Photos courtesy of Sean O’Kane | seanokanephoto.com

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Preservation Hall Jazz Band – Carnegie Hall – January 7, 2012

January 9th, 2012


Photos courtesy of Michael Jurick | music.jurick.net

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Dave Matthews Band Caravan, Take Two

September 13th, 2011


Sometimes things don’t go exactly as planned, so you dust yourself off and get right back up again. That’s what happened when Hurricane Irene rained out the Dave Matthews Band Caravan originally planned for late August on Governors Island. But you can’t keep a good festival down, and so the Caravan is back—this time on Friday, Saturday and Sunday on Randall’s Island. And while the lineup has changed, the bands are still killer. Dave Matthews Band (above, doing “Crush” in Central Park) plays a full set each night, and they’re joined by Dispatch, SOJA and TR3 (featuring Tim Reynolds) on Friday, Dispatch, Warren Haynes and Brandi Carlile on Saturday, and From Good Homes, Trombone Shorty & Orleans Avenue, Josh Ritter & the Royal City Band, plus an acoustic performance by Dave Matthews and Tim Reynolds, on Sunday. Not too shabby, right? Governors Island tickets will be valid for the corresponding date (e.g. Friday tickets valid for Friday only), and three-day passes will be valid for all three rescheduled dates. The weather looks great and as an added bonus for your patience, you can download a free split digital 7″ from the Dave Matthews Band and Dispatch here.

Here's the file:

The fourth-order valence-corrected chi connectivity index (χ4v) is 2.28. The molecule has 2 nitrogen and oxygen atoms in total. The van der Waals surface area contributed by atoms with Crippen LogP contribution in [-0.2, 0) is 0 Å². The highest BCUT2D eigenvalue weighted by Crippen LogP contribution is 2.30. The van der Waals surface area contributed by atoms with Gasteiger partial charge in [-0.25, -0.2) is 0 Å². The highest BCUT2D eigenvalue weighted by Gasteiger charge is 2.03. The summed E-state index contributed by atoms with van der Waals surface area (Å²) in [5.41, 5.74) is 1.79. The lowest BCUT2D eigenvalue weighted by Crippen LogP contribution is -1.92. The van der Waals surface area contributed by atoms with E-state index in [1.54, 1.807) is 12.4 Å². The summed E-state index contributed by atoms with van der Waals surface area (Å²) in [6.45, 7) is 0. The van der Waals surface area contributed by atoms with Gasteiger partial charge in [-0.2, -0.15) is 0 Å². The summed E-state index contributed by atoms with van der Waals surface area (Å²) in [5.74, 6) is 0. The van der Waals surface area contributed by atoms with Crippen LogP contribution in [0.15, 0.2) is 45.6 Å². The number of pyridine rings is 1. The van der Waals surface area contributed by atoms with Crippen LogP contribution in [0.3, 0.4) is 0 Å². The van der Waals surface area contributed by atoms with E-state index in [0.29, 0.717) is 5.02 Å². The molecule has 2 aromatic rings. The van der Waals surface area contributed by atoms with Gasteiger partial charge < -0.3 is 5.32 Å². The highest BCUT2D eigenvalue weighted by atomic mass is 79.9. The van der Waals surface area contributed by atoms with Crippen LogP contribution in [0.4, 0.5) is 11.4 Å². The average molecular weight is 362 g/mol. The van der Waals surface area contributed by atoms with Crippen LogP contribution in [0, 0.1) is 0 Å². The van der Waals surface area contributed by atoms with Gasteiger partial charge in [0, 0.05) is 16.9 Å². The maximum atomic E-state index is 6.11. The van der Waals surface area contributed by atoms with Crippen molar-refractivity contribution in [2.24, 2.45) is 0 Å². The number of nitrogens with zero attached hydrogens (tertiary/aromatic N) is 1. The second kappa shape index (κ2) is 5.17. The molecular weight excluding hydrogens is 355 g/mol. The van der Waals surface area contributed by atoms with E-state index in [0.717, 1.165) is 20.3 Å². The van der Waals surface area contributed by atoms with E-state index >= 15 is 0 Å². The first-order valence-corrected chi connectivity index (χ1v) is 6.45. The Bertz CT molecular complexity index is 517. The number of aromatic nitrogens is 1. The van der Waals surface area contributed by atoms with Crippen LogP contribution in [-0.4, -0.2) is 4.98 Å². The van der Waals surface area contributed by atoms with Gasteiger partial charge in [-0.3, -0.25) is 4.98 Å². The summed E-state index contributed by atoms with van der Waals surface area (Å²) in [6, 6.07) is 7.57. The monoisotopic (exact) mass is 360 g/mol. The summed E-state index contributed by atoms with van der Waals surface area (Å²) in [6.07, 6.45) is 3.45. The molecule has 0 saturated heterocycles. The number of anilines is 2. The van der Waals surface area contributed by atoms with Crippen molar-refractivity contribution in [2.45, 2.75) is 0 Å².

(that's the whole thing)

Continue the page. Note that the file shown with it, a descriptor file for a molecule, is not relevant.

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Win Two Tickets to DMB Caravan on 8/28

August 19th, 2011